From the letter, we can deduce that Philemon is a Christian, a gospel worker, and a man of prayer who is much loved by Paul (v. 1). He is likely a convert of Paul directly, although he may have converted through Epaphras during the establishment of the Colossae church which likely came about as a result of Paul’s Ephesus’ ministry (v. 19; Col 1:6; Acts 19:1–10). Assuming “your house” in v. 1 refers to Philemon’s home, he is a wealthy man who owns a substantial property including a guest room (vv. 1, 22), slaves (v. 16), and in which he hosts a church (v. 1). Although wealthy, he has been and is generous in his love toward other Christians (vv. 5–6) and toward Paul (vv. 7, 17–20, 22).
One of the slaves he owns is Onesimus (v. 16). It is difficult to psychologise Philemon’s relationship with Onesimus before his departure to Paul. Onesimus’ departure could suggest Philemon is a harsh master. Conversely, Onesimus may have been a particularly difficult slave to manage as he is described as “useless” in v. 11. It is feasible Philemon is a generally good fellow, as the letter indicates, who had done his best to manage Onesimus. Whichever is the case, for some reason, Onesimus and Philemon have fallen out, and the slave leaves looking for help.
The occasion for the problem between master and slave is found in vv. 8–20. Paul writes not to command Philemon, but to appeal to him out of love, on behalf of Onesimus (vv. 8–9). Onesimus has left his master, Philemon, for reasons unknown; a “prodigal slave” we might call him. There is a range of views on his doing so and connecting with Paul.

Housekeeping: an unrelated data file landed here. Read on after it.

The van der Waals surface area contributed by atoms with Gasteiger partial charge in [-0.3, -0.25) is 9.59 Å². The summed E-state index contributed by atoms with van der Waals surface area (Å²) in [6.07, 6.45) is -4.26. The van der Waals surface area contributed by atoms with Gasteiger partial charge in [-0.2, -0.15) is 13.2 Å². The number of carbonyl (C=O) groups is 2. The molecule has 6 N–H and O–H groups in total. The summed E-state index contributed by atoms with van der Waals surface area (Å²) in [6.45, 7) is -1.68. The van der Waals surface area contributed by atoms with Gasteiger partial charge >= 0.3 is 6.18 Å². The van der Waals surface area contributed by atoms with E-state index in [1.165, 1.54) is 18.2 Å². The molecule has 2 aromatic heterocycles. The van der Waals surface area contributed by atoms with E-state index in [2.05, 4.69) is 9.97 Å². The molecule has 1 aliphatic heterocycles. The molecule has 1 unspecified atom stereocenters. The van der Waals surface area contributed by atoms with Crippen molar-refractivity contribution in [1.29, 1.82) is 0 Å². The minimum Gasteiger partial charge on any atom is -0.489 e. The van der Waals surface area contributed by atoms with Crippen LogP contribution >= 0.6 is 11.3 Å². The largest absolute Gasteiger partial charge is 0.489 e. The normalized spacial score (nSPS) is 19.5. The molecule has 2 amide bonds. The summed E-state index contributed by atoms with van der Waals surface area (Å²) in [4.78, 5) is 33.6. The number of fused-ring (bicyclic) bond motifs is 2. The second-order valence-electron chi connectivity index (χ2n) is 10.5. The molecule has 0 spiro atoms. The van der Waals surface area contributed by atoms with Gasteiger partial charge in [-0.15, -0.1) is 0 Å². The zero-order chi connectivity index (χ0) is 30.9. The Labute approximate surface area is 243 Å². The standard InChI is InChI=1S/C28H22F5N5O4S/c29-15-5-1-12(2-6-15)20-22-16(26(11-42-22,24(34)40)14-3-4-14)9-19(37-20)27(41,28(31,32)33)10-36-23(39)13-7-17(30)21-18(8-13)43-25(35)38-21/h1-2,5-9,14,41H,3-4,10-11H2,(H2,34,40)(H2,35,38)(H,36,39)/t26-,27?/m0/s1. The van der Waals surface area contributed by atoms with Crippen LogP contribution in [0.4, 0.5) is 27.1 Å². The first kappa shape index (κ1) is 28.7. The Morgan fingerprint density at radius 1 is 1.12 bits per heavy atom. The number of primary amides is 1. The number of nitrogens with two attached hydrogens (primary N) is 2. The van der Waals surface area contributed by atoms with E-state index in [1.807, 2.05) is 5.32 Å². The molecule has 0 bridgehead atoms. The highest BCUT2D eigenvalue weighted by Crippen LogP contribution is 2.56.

The traditional view is the fugitivus hypothesis which holds that Onesimus was a runaway slave (servus fugitivus, cf. Justinian, Inst. 1.8.1). For some reason, he has fled Philemon and Colossae to Rome (or Ephesus), has contacted Paul in prison, and has become a Christian under Paul. Paul has sent him back with the letter.
A second possibility is the amicus domini hypothesis (“friend of the master”) proposed by Peter Lampe. Lampe argues Onesimus left Philemon to find an amicus domini, a “friend of the master” to help resolve the differences between Philemon and Onesimus. Such a situation is found in Roman law and correspondence. If so, Onesimus is not a runaway slave in the sense of a fugitive but has legitimately left Philemon seeking a means of resolving a dispute with his master. Perhaps knowing Paul from previous visits, he may have considered Paul the ideal person to act as mediator. This idea has been critiqued as lacking sufficient legal evidence. However, it does explain how Onesimus found Paul. As such, a number of scholars find this the best explanation for the situation.